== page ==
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Universities and colleges face Covid funding shortfalls

By Katherine Sellgren
BBC News education reporter

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  • Coronavirus pandemic
image copyrightJacob King
image captionThe IFS says student numbers have held up better than expected

Universities and colleges in England face "significant funding shortfalls and heightened uncertainty" due to the Covid-19 pandemic, a report warns.

The Institute for Fiscal Studies says fewer overseas students, potentially higher dropouts and high pension costs are a financial risk for universities.

Further education colleges still face budget pressures, despite a £400m cash boost, says the report.

The government says it understands this is a "challenging time" for the sector.

The IFS report on education spending in England, which was funded by the Nuffield Foundation, warns that universities could be exposed to a range of financial losses, such as falling international student numbers and more students failing to complete their degrees.

"By far the largest source of financial risk for universities is pension costs," it says.

"New figures suggest the additional cost to universities of meeting existing pension promises may well be as high as £8bn, or double our previous estimate of around £4bn."

Universities could only reduce this by "taking on more risk, making further reductions in the pensions provided by the scheme, big rises in employees' contributions" or a combination of these.

But such measures are likely to be controversial - last academic year, lecturers went on strike over pensions, as well as pay and conditions.

The IFS also says student numbers in further education colleges and sixth forms are likely to increase this year, partly due to rising numbers of young people and partly due to "unusually high GCSE results" and significant reductions in training and employment opportunities.

While England's colleges and sixth forms will receive an extra £400m this year, "exceptional rises in student numbers could still generate a real-terms fall in funding per student".

image copyrightGetty Images
image captionThe early years sector could face further financial pressure from Covid lockdowns, says the IFS study

They will also face challenges around educational catch-up, but may also "need to expand to accommodate extra students as apprenticeship and employment opportunities dry up", the IFS says.

The report also raises concerns about early years provision, saying settings are likely to be "much more financially exposed, both to the second lockdown and more broadly to a rather slow and incomplete return of demand for childcare".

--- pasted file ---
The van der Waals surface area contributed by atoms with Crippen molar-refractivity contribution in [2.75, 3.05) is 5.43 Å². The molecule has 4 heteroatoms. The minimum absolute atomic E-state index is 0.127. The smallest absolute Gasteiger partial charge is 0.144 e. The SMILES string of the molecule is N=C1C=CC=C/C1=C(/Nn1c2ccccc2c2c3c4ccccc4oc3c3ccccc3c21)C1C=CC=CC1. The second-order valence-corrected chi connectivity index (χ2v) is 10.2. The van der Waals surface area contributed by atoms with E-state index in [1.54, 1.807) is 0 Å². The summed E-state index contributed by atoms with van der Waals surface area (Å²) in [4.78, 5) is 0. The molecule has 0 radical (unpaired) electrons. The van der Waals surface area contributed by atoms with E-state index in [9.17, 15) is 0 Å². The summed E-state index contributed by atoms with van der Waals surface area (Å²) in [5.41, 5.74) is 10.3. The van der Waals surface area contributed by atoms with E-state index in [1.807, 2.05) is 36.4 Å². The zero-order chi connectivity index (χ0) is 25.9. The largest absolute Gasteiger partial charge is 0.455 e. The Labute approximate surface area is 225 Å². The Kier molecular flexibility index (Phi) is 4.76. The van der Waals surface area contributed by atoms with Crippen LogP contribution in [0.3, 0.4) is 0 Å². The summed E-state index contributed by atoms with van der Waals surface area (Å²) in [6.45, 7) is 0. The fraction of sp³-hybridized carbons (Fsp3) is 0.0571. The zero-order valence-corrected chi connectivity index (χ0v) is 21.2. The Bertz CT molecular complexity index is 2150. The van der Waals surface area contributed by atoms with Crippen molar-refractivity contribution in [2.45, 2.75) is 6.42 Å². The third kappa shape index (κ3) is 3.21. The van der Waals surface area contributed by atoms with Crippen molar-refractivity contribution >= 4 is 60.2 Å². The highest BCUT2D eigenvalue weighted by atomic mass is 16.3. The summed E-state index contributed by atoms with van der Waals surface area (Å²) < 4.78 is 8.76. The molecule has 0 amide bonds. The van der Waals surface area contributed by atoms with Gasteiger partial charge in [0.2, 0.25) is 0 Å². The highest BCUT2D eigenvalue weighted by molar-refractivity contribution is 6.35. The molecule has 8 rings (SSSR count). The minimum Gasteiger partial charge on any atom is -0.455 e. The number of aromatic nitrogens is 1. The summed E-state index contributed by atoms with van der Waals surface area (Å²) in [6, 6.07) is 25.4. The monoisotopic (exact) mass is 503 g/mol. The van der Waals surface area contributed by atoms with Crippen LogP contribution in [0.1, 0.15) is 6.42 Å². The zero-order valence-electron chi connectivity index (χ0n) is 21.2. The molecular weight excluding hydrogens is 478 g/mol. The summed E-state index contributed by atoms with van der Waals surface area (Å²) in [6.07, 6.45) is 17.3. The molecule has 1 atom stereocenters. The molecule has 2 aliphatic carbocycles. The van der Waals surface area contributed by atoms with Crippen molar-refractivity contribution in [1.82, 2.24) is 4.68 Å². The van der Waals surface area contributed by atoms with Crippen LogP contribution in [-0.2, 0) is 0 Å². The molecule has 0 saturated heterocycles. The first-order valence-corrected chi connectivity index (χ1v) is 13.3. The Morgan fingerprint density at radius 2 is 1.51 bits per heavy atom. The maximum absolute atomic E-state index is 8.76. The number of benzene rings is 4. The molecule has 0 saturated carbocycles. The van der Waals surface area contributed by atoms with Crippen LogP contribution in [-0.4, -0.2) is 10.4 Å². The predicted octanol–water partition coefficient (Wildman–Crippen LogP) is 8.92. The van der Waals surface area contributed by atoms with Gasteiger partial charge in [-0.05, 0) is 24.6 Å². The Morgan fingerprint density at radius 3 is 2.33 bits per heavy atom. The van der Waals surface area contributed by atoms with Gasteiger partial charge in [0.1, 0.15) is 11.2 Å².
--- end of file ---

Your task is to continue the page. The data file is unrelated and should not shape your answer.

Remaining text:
While early years providers "were financially well protected" during the first lockdown by the government's commitment to continue to fund the free entitlement hours, a reassessment of this funding in January 2021 could prove problematic for providers.

Pension deficits

Report co-author Ben Waltmann said there had been speculation in the summer that universities would need a financial bailout.

"In the end, student numbers have held up better than expected, but universities still face financial risks from no-shows or higher-than-usual dropout, as well as reductions in other income streams," he said.

"By far the biggest source of risk now appears to be the large deficit on the main university pension scheme, which has increased from £3.6bn in March 2018 to a monumental £21.5bn in August 2020, according to the latest preliminary estimate.

image captionLecturers went on strike over pensions last academic year

"With contributions already at more than 30% of earnings, it is hard to see how a deficit on this scale, if confirmed, could be evened out without further cuts in the generosity of the scheme."

Co-author Imran Tahir said the government had made transforming further education colleges a big priority, pledging £400m in extra funding at the 2019 Spending Review.

He said this could be "the first real-terms increase in spending per student for about a decade".

"However, student numbers could have risen dramatically more than expected due to a reduction in training, apprenticeship and employment opportunities, on top of population growth.

"If there is no additional funding forthcoming, planned real-terms increases in spending per student could be mostly - if not entirely - eroded."

A spokeswoman for the Department for Education said the government had introduced a range of support.

"We have protected grant funding for further education, worth over £3bn for a full year and increased education and training investment this year for 16-19 year olds by an additional £400m.

"We also brought forward over £2bn worth of tuition fee payments for universities and announced a major package of £280m to stabilise research funding."

But Geoff Barton, head of the head teachers' union ASCL, said colleges were often "treated by the government in terms of funding as a Cinderella service".

Bill Watkin, chief executive of the Sixth Form Colleges Association, said the reduction in funding had led to "courses being cut, support services reduced and extra-curricular activities removed for 16 to 18 year olds across the country".

The £400m investment "was a welcome step", he said, "but was only a one year deal following a decade of neglect."

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